Denise Donohue of the conservative Cardinal Newman Society recently argued that Critical Race Theory’s goals are the opposite of the goals of Catholic education.
“Catholic education offers a truthful and morally sound framework for considering issues of race, human dignity, and social justice,” Donohue wrote in a recent opinion piece for Catholic World Report. “Yet cultural norms, historical developments, commonplace and novel assumptions, and associated passions all have some influence over Catholic education—sometimes for the good, but often distorting and even contradicting sound Catholic teaching.”
Donohue said that concepts such as CRT, wokeness and diversity initiatives has harmed the teaching of all types of subjects, including literature and math.
“All are seemingly being re-written to restructure perspectives away from traditionally understood truths in a misguided effort to counter racism and bias against African Americans, other minorities, and others perceived to have been ill-treated by the dominant American culture, past and present,” she said.
While there are agreeable goals such as “the importance of confronting racism, assisting the poor and underprivileged, addressing social and economic inequalities” many of CRT’s demands cannot be squared with Catholicism.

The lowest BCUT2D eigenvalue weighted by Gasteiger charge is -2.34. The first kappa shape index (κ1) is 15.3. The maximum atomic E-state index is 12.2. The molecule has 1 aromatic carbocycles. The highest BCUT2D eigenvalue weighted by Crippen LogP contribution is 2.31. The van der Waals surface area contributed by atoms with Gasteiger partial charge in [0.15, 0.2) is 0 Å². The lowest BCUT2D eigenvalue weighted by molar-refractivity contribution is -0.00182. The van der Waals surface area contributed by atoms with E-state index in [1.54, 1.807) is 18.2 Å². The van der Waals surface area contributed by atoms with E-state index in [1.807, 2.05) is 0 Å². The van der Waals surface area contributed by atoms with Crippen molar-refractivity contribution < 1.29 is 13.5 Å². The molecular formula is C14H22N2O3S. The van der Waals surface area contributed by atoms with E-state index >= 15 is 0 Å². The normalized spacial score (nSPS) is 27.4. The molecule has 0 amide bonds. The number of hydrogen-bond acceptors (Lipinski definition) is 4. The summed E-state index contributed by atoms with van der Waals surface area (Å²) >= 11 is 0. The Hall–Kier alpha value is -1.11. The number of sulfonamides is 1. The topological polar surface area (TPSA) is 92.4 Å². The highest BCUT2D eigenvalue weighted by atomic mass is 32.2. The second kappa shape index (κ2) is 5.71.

The ideas of white privilege and “systems of power” conflict with “Catholic social teaching [which] promotes the solidarity of mankind as one human family.”
Furthermore, the term “original sin” has been co-opted.
Some who push critical race theory call slavery America’s ‘original sin,’ in an attempt to co-opt a fundamental Christian dogma. Traditionally, original sin describes the disobedience of our first parents in the Garden of Eden, which marks the whole of human history. It is the only ‘collectivist’ sin in the sense that all people are born in a state of original sin which can be removed through the Sacrament of Baptism. Catholic educators should ensure that students understand that sins are committed by individuals through their own free will and must be acknowledged and repaired to balance social harmony and communion.
“Catholic educators should also teach that the sin of one person does not extend to their progeny, since their progeny, too, have free will,” Donohue said.
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